THE First Minister and the national clinical director of Scotland made an emotional appeal to Scots yesterday to comply with “tough” new restrictions over the coming “crucial” 16 days in an effort to save the lives of fellow Scots.
They made the plea hours before the “circuit breaker” measures came into force and before it emerged a number of people had died in an Edinburgh hospital following an outbreak of Covid-19 on a cancer ward.
NHS Lothian said it is investigating the outbreak and the ward has been closed to new admissions and discharges to allow tests to be carried out.
The new curbs, which came into force at 6pm last night, will see more than three million people live under the toughest curbs on daily life since the full lockdown brought in March was eased. In addition to a ban on indoor visits to other people’s homes, pubs and restaurants across the five health board areas in the central belt will be closed until October 26.
People living in the central belt are being advised not to travel out of their health board area or use public transport unless absolutely essential.
Speaking at the end of the daily briefing, Professor Jason Leitch said: “These next 16 days are absolutely crucial. Don’t find ways of reaching the edge of the restrictions. Find ways of being inside the restrictions easily and safely.
“Just simply don’t mix households if you could possibly avoid it, don’t travel unless you have to. Stay close to your home unless you have a holiday pre-booked and when you go try and stay local to where you are.
“These 16 days are literally about saving lives again … it’s crucial we spend these 16 days as a whole population in getting the prevalence of coronavirus down.”
Nicola Sturgeon added: “This is really difficult and I know because I feel it myself. I am the First Minister. I am standing here doing my job but I am also a human being and an individual citizen and I feel the frustration and I feel the fatigue that everyone feels with this … Please, please stick to these rules.”
She continued: “To businesses affected by these temporary restrictions having to close your doors at 6pm, I couldn’t be sorrier.”
Earlier in her speech at the start of the briefing, Sturgeon said: “I do not want to be standing here imposing restrictions that limit the freedoms we all love and take for granted but this is, as it was at the very start of this pandemic, about saving lives and keeping each other as safe and as well as we possibly can.”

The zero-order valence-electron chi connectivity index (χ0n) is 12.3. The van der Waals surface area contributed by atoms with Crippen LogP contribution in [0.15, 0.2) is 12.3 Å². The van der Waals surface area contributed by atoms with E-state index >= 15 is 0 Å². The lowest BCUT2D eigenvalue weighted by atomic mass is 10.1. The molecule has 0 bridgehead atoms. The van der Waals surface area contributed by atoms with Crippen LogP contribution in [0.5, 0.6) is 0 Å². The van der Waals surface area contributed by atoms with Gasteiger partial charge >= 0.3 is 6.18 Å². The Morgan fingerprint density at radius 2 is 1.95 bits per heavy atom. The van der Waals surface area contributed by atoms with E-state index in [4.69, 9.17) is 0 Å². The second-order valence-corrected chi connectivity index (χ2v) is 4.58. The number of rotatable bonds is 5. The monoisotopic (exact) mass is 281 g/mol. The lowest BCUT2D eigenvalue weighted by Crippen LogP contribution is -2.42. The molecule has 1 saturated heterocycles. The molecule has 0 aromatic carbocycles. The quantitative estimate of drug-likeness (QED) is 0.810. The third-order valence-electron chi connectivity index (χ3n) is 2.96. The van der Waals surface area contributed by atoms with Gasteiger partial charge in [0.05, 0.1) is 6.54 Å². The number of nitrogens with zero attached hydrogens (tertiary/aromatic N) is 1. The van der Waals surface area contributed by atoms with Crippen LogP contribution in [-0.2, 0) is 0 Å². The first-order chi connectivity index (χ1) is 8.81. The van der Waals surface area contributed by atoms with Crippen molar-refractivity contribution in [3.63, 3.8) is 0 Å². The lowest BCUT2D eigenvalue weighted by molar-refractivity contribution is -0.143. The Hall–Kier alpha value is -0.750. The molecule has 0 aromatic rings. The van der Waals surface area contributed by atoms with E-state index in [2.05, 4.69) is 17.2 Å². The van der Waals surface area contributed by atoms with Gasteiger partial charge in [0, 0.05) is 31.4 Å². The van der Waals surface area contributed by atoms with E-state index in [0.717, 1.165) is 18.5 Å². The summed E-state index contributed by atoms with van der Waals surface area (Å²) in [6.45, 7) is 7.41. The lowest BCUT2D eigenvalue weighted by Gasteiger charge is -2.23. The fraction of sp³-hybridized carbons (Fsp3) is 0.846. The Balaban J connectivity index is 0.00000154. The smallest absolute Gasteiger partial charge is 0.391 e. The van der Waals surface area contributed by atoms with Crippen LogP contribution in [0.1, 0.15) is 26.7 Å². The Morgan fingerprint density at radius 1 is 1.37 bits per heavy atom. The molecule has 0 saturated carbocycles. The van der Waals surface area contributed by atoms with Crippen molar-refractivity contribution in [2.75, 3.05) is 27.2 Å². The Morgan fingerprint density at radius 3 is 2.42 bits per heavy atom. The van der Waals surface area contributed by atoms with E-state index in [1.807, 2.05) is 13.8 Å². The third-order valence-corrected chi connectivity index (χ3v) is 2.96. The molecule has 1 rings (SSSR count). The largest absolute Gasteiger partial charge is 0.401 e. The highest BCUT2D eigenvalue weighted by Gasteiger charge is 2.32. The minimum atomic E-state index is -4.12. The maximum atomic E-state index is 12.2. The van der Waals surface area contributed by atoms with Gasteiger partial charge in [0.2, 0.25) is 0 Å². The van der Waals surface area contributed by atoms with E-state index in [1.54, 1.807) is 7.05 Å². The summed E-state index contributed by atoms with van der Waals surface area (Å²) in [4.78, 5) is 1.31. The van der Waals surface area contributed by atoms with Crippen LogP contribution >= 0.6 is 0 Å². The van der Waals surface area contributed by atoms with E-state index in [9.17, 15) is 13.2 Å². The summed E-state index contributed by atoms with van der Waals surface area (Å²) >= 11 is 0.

Their pleas came as Scotland recorded 1246 new coronavirus cases and six deaths of patients confirmed as having had Covid-19 in the previous 24 hours.
The latest number of fatalities takes the total under this measure – patients who died within 28 days of first testing positive – to 2544.
The number of new daily positive cases represents 16.2% of newly-tested individuals, up from 13.5% on Thursday.
Of the new cases, 440 are in Greater Glasgow and Clyde, 306 in Lanarkshire and 192 in Lothian.
A total of 37,033 people have now tested positive for the virus in Scotland, up from 35,787 on Thursday.
There are 397 patients in hospital confirmed to have the virus, up by 20 in 24 hours. Of these patients, 33 were in intensive care, up by two. Meanwhile, six other patients have been confirmed with the virus at the Western General Hospital in Edinburgh.
Patients and staff are being screened for the virus as part of the health board’s response.
An incident management team (IMT) has been set up and “robust and enhanced” infection control measures have been put in place on the ward.
All patients have been informed of the outbreak and contact tracing is being carried out.
Patients who would normally return home for the weekend to spend time with families and go back to the hospital on a Monday have been asked to remain in the hospital to reduce the risk of further transmission.
Dr Donald Inverarity, chair of the IMT, said: “Our thoughts are with the family of the deceased and I would like to express our sincere condolences.
“The situation will continue to be reviewed and monitored very closely.
“Patient safety is our main priority and while we understand that the request not to go home for the weekend may be upsetting, it is necessary.
“It will help reduce the risk of onwards transmission and protect their families and the wider community.
“I would like to thank patients and their families for their co-operation and understanding.”